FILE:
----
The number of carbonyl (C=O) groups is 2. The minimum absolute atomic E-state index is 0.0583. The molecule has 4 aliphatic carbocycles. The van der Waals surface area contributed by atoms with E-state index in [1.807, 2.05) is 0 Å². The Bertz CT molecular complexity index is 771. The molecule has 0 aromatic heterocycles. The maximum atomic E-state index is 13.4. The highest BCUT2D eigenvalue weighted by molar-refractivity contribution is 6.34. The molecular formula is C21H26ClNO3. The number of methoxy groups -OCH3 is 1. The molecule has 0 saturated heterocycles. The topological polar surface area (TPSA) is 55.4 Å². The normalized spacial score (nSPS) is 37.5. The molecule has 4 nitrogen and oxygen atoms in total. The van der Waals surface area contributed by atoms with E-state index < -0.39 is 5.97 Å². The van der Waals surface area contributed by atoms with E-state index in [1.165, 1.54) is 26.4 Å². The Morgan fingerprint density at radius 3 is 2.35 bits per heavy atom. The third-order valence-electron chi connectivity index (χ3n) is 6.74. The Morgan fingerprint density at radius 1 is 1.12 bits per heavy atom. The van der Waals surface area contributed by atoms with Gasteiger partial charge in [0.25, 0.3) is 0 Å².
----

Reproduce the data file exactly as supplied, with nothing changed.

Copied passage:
The number of carbonyl (C=O) groups is 2. The minimum absolute atomic E-state index is 0.0583. The molecule has 4 aliphatic carbocycles. The van der Waals surface area contributed by atoms with E-state index in [1.807, 2.05) is 0 Å². The Bertz CT molecular complexity index is 771. The molecule has 0 aromatic heterocycles. The maximum atomic E-state index is 13.4. The highest BCUT2D eigenvalue weighted by molar-refractivity contribution is 6.34. The molecular formula is C21H26ClNO3. The number of methoxy groups -OCH3 is 1. The molecule has 0 saturated heterocycles. The topological polar surface area (TPSA) is 55.4 Å². The normalized spacial score (nSPS) is 37.5. The molecule has 4 nitrogen and oxygen atoms in total. The van der Waals surface area contributed by atoms with E-state index < -0.39 is 5.97 Å². The van der Waals surface area contributed by atoms with E-state index in [1.165, 1.54) is 26.4 Å². The Morgan fingerprint density at radius 3 is 2.35 bits per heavy atom. The third-order valence-electron chi connectivity index (χ3n) is 6.74. The Morgan fingerprint density at radius 1 is 1.12 bits per heavy atom. The van der Waals surface area contributed by atoms with Gasteiger partial charge in [0.25, 0.3) is 0 Å².